- content on the institution’s websites;
- providing support for educational technology;
- procurement of educational or digital technology;
- converting materials into accessible formats.
Thursday, October 27, 2016
This is the second in a series of posts analyzing the Dudley v Miami Consent Decree.
The Department of Justice (DOJ) gives the institution 6 months to provide mandatory accessible technology training to all employees responsible for:
In addition, the institution is required to provide training to all faculty and their administrative assistants. Teaching assistants and student assistants also get trained if they help in any course with at least one student registered with Student Disability Services, or if they are hired to provide accommodations to students with disabilities.
That’s pretty comprehensive. Anyone that has something to do with student learning.
Once all this training has taken place, the institution is not done. It will need to provide training for all new hires that fall into one of the roles identified.
This is DoJ looking at ADA compliance. The Department of Education’s Office for Civil Rights (OCR) deals with Section 504 compliance. While there is overlap between the laws, there are also differences which play out in differences in recommendations/requirements. Only about a third of students with disabilities self-disclose to the disability services office, so OCR has taken the position that digital materials need to be accessible even if there’s not a student known to disability services in the course. DoJ is looking at more than just online accessibility, they expect the training to look at all potential technology barriers.
A more detailed discussion about the focus of the training will be in an upcoming post.
If your institution is not providing accessibility training to all the employees, you should be developing that training plan now.
Looking for help designing and/or providing that training, let me know. I can help.
Tuesday, October 25, 2016
What is an Accessible Technology Coordinator? According to the US Department of Justice (DoJ) in a recent Consent Decree with Miami (of Ohio) University required the creation of an Accessible Technology Coordinator (ATC), who reports directly to the Vice President for Information Technology.
In the Consent Decree DoJ specified that the ATC will be knowledgeable concerning:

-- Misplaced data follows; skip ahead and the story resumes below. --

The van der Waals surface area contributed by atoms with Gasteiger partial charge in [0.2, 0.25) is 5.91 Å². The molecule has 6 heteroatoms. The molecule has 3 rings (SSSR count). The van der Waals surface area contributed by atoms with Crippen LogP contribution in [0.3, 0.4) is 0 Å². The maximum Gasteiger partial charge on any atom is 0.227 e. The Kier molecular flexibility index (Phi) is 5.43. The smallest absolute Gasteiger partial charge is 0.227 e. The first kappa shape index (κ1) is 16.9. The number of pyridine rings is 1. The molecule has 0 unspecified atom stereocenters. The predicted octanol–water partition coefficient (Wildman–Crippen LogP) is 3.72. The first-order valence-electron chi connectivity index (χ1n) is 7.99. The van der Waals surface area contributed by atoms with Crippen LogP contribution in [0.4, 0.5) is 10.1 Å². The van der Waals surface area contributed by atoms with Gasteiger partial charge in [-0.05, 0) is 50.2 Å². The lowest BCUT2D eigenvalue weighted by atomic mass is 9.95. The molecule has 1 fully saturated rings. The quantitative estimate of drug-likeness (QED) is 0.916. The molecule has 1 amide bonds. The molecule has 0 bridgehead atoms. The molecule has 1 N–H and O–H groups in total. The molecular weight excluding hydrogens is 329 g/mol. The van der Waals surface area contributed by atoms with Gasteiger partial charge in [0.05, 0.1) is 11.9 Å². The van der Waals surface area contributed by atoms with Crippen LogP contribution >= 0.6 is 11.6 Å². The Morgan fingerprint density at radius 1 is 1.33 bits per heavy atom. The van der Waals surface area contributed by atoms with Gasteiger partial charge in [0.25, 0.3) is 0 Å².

- The general requirements of Title II of the ADA and its applicable regulation;
- Accessibility and usability of web content;
- Accessibility and usability of technology, including equipment and devices used in classrooms and laboratories (e.g., clickers, lab equipment, smart boards);
- Testing and evaluation of the accessibility of web and other technologies;
- The W3C's WCAG 2.0, ATAG 2.0, UAAG 1.0, WAI-ARIA 1.0, MathML, WCAG2ICT, and any successors to those standards
- DAISY and EPUB 3. (Open Accessible Standards for publishing)
And the ATC will be familiar with:
- Accessible document development and remediation; and
- The appropriate provision of auxiliary aids and services for students with disabilities in non-electronic or non-digital formats, such as Braille hard copy, tactile graphics, large print hard copy, sign language interpretation, and reasonable modifications to policies, practices, and procedures, such as procuring technologies outside of general policies and making reasonable security exceptions for assistive technologies.
In addition the ATC will make quarterly reports to the Vice President for Information Technology and the Office of Equity and Equal Opportunity.
As if that’s not enough, the Accessibility Technology Coordinator will also serve on the University Accessibility Committee to be chaired by the Vice President for Information Technology. The Committee will meet at least quarterly and will include the Web Accessibility Coordinator, the Accessibility Technology Specialist (positions created in the Consent Decree) and representatives from ten departments across the university.
Now you know what the Accessible Technology Coordinator is and what DoJ has created for a position description. Do you have the need for an ATC? Are you in full compliance with ADA Title II?
The Consent Decree, can be provide guidance for all academic institutions that need to meet Title II of the ADA (that's most academic institutions) as well as governmental agencies and businesses that have a web presence.
There is a lot more in the Consent Decree including creation and promulgation of an Accessible Technology Policy; training of employees; creation of a procurement process for software and web technology to ensure those products are accessible.
The full document runs 56 pages, but only about 32 of them provide guidance specifically for academic institutions on what they should consider doing to meet Title II of the Americans with Disabilities Act of 1990 and amendments.
I’ll cover other aspects of this Consent Decree in future posts.